I know very little about classical music, but I was privileged to have a front row seat to a master class given by Gabor Takacs-Nagy. As I watched Takacs-Nagy in action, I realised much of what he said applied to public speaking – a world I know more about.
Takacs-Nagy, a renowned Hungarian violinist and conductor, is Director of the Verbier festival chamber orchestra. The festival, in the heart of the Alps, runs from 21st July to the 6th August, and is a key event in the classical music calendar.
So what does playing in public and speaking in public have in common?
Emotion is everything
Being a musician was like an emotional striptease explained Takacs-Nagy to aspiring professional musicians. The remark made the well-heeled audience laugh but resonated with me. Musicians he said needed to go beyond their technical prowess and convey the emotion of the work so that the audience connect emotionally.
It is the same principle in public speaking as Aristotle pointed out some 2500 years ago. If you want to persuade people, you have to not only have logos (facts) and ethos (credibility) but pathos (stirring the audience’s emotions).
The US author Maya Angelou goes even further: “I’ve learned that people will forget what you say, people will forget what you did, but people will never forget how you made them feel”.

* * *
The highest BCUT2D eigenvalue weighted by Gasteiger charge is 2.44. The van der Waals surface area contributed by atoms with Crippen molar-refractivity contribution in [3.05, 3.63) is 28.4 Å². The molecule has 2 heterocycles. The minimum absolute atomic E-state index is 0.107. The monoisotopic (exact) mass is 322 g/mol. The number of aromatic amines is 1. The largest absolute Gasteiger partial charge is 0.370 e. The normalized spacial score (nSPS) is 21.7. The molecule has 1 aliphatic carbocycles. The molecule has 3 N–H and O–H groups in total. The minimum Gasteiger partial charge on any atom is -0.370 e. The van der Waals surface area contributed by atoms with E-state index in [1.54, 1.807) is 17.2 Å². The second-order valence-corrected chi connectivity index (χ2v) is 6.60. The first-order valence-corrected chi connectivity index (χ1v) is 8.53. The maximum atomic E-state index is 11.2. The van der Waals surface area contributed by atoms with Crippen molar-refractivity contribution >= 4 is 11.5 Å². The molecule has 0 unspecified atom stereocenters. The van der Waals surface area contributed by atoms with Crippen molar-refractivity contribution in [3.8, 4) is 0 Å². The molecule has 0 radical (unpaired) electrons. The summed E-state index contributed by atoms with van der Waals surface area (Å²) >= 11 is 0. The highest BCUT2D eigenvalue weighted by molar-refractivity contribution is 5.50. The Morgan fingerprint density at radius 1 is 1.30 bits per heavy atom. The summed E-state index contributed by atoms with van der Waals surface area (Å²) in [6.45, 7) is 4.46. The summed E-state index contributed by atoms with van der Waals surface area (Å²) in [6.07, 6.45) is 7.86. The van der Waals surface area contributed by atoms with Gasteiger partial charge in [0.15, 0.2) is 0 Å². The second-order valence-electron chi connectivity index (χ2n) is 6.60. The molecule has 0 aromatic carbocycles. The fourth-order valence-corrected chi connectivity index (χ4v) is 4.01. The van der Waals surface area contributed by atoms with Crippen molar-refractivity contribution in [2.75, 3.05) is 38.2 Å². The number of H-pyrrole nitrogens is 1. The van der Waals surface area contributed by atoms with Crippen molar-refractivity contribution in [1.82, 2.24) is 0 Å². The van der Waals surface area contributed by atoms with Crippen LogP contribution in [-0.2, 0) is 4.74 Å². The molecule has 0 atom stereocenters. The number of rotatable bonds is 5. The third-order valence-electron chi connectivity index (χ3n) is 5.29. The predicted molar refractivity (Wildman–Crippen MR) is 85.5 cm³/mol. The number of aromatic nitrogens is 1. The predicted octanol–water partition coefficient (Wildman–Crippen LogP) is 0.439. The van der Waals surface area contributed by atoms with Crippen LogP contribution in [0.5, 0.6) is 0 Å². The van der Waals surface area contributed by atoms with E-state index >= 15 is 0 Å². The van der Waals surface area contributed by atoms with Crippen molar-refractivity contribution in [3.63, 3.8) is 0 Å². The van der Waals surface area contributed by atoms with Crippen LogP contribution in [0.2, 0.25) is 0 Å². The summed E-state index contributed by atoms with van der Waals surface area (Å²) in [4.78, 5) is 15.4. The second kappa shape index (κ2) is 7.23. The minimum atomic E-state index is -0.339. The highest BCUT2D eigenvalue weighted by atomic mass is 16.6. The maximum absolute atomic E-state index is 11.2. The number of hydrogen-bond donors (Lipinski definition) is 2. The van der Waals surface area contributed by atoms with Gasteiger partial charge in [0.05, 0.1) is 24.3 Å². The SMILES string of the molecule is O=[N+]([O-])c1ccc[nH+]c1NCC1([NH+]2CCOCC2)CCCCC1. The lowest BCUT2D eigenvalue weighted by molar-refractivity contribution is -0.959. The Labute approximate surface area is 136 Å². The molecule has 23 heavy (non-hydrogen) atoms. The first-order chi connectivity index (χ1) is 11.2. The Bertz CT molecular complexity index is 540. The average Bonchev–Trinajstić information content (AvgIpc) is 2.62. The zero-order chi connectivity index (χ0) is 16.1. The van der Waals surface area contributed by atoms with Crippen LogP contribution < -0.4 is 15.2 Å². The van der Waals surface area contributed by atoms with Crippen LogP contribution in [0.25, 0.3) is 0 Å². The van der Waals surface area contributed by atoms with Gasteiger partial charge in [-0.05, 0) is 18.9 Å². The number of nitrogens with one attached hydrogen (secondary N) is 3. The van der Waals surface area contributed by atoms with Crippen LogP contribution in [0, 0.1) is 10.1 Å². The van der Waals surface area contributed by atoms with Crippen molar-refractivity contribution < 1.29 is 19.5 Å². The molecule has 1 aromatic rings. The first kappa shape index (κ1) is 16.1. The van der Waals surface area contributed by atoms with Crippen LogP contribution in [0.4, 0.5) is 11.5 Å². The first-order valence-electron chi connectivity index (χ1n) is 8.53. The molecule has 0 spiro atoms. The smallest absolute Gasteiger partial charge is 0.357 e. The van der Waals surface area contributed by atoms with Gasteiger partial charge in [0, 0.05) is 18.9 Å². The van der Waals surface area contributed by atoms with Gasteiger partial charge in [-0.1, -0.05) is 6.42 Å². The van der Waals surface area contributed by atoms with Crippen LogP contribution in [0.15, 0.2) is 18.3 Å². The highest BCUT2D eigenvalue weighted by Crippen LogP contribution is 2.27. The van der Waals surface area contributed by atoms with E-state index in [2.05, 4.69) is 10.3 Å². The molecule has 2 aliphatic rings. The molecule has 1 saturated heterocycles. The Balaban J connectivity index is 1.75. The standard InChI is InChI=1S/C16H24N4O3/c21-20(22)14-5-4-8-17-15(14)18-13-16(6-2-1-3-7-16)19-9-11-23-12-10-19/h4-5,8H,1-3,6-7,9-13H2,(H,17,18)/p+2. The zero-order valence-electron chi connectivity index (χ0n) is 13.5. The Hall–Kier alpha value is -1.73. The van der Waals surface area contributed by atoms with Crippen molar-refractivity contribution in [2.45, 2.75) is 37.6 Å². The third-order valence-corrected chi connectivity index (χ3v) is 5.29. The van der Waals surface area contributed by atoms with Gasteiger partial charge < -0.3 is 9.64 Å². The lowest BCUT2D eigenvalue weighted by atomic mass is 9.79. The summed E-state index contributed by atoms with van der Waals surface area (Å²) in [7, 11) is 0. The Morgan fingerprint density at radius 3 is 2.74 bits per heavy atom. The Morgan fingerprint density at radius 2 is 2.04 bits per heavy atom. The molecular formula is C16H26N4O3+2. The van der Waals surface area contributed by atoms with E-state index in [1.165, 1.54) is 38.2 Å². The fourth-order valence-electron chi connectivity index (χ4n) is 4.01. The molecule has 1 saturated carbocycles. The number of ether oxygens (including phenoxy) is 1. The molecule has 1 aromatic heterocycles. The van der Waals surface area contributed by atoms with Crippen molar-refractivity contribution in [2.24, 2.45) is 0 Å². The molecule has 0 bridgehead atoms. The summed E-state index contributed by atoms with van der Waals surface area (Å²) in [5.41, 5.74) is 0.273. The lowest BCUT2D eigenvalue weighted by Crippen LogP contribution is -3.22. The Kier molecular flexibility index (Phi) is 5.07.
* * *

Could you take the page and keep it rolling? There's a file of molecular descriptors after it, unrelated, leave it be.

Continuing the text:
Context is vital
Takacs-Nagy painted a vivid picture of what it was like to be a gypsy musician in the 18th century to help today’s young musicians convey the emotion of Brahm’s piano quartet number 1 in G minor, which is inspired by gypsy music.
If you are speaking in public the most effective way of getting a message across is to tell a personal story or anecdote. In both cases you need to explain the context – what is happening, where and when to whom, so that people care about the characters and the situation they find themselves in.
Show don’t tell
Tackacs-Nagy often picked up the violin and showed what he meant. He said he hadn’t played for many years so it was not about him showing off but helping the musicians hear what he meant.
In public speaking, it can be more powerful to describe a situation and let the audience form their own opinion, rather than telling them what to think. People in the professional world are often reluctant to show emotions as this can be seen as a sign of vulnerability. When I ask someone to share a personal story, I always share one first.
Light and shade
Too much emotion or too much of the same emotion is counterproductive as it will turn the audience off. Using the analogy of Da Vinci’s most famous painting, Tackacs-Nagy told the pianist playing Mozart’s piano quarter number 1 in G minor that he should see himself at certain moments more as the backdrop to the violinist’s Mona Lisa.
In public speaking it is vital that the speaker varies the emotional range – moving from “levitas” to “gravitas” to keep the audience interested, changing tone according to the message they are giving.
The Master Coach
As a media/public speaking coach, I know how important it is to have good intent when helping people through transformational change. Earlier this year, I went on a course where the sole intent of the trainer – a doyenne in the acting world – seemed to be to knock our confidence.
How refreshing to see in the equally competitive world of classical music, a coach whose constructive approach helped the musicians reach new heights of excellence, even to my untrained ear.